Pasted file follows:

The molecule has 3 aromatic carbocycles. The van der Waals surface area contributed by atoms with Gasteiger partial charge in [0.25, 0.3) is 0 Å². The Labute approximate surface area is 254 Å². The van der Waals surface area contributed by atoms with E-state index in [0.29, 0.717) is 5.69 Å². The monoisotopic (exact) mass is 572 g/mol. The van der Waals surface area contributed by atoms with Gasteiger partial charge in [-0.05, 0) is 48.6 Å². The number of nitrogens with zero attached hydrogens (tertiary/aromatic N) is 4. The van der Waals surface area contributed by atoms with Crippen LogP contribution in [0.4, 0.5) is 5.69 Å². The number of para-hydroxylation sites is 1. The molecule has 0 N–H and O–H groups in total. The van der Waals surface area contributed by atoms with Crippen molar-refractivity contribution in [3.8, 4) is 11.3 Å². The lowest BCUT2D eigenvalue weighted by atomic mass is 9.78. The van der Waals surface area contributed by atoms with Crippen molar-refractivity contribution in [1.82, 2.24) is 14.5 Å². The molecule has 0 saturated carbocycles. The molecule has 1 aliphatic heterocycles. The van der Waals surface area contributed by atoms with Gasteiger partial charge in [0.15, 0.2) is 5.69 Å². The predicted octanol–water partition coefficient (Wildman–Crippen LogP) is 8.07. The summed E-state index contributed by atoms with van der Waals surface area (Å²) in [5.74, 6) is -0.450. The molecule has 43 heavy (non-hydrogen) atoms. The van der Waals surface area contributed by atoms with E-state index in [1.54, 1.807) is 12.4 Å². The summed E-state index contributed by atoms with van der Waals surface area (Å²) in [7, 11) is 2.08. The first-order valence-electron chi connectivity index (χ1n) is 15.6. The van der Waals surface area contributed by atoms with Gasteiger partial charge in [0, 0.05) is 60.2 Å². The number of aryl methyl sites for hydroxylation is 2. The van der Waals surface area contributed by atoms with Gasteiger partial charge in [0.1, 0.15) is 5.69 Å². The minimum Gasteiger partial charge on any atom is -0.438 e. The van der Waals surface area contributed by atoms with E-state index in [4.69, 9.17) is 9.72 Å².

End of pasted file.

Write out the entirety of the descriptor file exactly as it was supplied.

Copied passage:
The molecule has 3 aromatic carbocycles. The van der Waals surface area contributed by atoms with Gasteiger partial charge in [0.25, 0.3) is 0 Å². The Labute approximate surface area is 254 Å². The van der Waals surface area contributed by atoms with E-state index in [0.29, 0.717) is 5.69 Å². The monoisotopic (exact) mass is 572 g/mol. The van der Waals surface area contributed by atoms with Gasteiger partial charge in [-0.05, 0) is 48.6 Å². The number of nitrogens with zero attached hydrogens (tertiary/aromatic N) is 4. The van der Waals surface area contributed by atoms with Crippen LogP contribution in [0.4, 0.5) is 5.69 Å². The number of para-hydroxylation sites is 1. The molecule has 0 N–H and O–H groups in total. The van der Waals surface area contributed by atoms with Crippen molar-refractivity contribution in [3.8, 4) is 11.3 Å². The lowest BCUT2D eigenvalue weighted by atomic mass is 9.78. The van der Waals surface area contributed by atoms with Crippen molar-refractivity contribution in [1.82, 2.24) is 14.5 Å². The molecule has 0 saturated carbocycles. The molecule has 1 aliphatic heterocycles. The van der Waals surface area contributed by atoms with Gasteiger partial charge in [0.15, 0.2) is 5.69 Å². The predicted octanol–water partition coefficient (Wildman–Crippen LogP) is 8.07. The summed E-state index contributed by atoms with van der Waals surface area (Å²) in [5.74, 6) is -0.450. The molecule has 43 heavy (non-hydrogen) atoms. The van der Waals surface area contributed by atoms with E-state index in [1.54, 1.807) is 12.4 Å². The summed E-state index contributed by atoms with van der Waals surface area (Å²) in [7, 11) is 2.08. The first-order valence-electron chi connectivity index (χ1n) is 15.6. The van der Waals surface area contributed by atoms with Gasteiger partial charge in [0, 0.05) is 60.2 Å². The number of aryl methyl sites for hydroxylation is 2. The van der Waals surface area contributed by atoms with Gasteiger partial charge in [0.1, 0.15) is 5.69 Å². The minimum Gasteiger partial charge on any atom is -0.438 e. The van der Waals surface area contributed by atoms with E-state index in [4.69, 9.17) is 9.72 Å².